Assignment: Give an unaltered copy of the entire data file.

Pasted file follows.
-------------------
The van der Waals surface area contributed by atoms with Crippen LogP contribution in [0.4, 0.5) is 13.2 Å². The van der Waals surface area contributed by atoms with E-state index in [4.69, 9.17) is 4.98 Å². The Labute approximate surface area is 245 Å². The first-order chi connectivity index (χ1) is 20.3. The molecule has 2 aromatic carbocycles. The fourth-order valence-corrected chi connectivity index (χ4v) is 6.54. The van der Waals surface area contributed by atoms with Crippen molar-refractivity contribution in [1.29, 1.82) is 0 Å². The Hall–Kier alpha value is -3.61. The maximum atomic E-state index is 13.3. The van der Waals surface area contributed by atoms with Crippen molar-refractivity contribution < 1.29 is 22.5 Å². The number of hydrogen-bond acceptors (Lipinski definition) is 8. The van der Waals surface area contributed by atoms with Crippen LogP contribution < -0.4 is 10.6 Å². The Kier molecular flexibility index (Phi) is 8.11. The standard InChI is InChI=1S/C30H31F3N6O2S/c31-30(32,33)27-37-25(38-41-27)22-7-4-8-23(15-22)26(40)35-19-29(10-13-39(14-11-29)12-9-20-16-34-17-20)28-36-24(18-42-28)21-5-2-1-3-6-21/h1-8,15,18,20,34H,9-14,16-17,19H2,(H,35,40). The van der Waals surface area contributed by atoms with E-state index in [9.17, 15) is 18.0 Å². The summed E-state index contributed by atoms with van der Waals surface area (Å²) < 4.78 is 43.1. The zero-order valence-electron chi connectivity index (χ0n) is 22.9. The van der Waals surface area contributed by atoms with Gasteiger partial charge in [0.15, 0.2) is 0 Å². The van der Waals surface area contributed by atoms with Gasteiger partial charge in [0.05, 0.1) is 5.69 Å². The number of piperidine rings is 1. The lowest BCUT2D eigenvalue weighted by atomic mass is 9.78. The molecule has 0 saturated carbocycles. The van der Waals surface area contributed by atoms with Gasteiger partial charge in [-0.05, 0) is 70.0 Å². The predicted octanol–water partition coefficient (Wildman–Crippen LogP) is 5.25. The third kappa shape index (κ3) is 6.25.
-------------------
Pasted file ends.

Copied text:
The van der Waals surface area contributed by atoms with Crippen LogP contribution in [0.4, 0.5) is 13.2 Å². The van der Waals surface area contributed by atoms with E-state index in [4.69, 9.17) is 4.98 Å². The Labute approximate surface area is 245 Å². The first-order chi connectivity index (χ1) is 20.3. The molecule has 2 aromatic carbocycles. The fourth-order valence-corrected chi connectivity index (χ4v) is 6.54. The van der Waals surface area contributed by atoms with Crippen molar-refractivity contribution in [1.29, 1.82) is 0 Å². The Hall–Kier alpha value is -3.61. The maximum atomic E-state index is 13.3. The van der Waals surface area contributed by atoms with Crippen molar-refractivity contribution < 1.29 is 22.5 Å². The number of hydrogen-bond acceptors (Lipinski definition) is 8. The van der Waals surface area contributed by atoms with Crippen LogP contribution < -0.4 is 10.6 Å². The Kier molecular flexibility index (Phi) is 8.11. The standard InChI is InChI=1S/C30H31F3N6O2S/c31-30(32,33)27-37-25(38-41-27)22-7-4-8-23(15-22)26(40)35-19-29(10-13-39(14-11-29)12-9-20-16-34-17-20)28-36-24(18-42-28)21-5-2-1-3-6-21/h1-8,15,18,20,34H,9-14,16-17,19H2,(H,35,40). The van der Waals surface area contributed by atoms with E-state index in [9.17, 15) is 18.0 Å². The summed E-state index contributed by atoms with van der Waals surface area (Å²) < 4.78 is 43.1. The zero-order valence-electron chi connectivity index (χ0n) is 22.9. The van der Waals surface area contributed by atoms with Gasteiger partial charge in [0.15, 0.2) is 0 Å². The van der Waals surface area contributed by atoms with Gasteiger partial charge in [0.05, 0.1) is 5.69 Å². The number of piperidine rings is 1. The lowest BCUT2D eigenvalue weighted by atomic mass is 9.78. The molecule has 0 saturated carbocycles. The van der Waals surface area contributed by atoms with Gasteiger partial charge in [-0.05, 0) is 70.0 Å². The predicted octanol–water partition coefficient (Wildman–Crippen LogP) is 5.25. The third kappa shape index (κ3) is 6.25.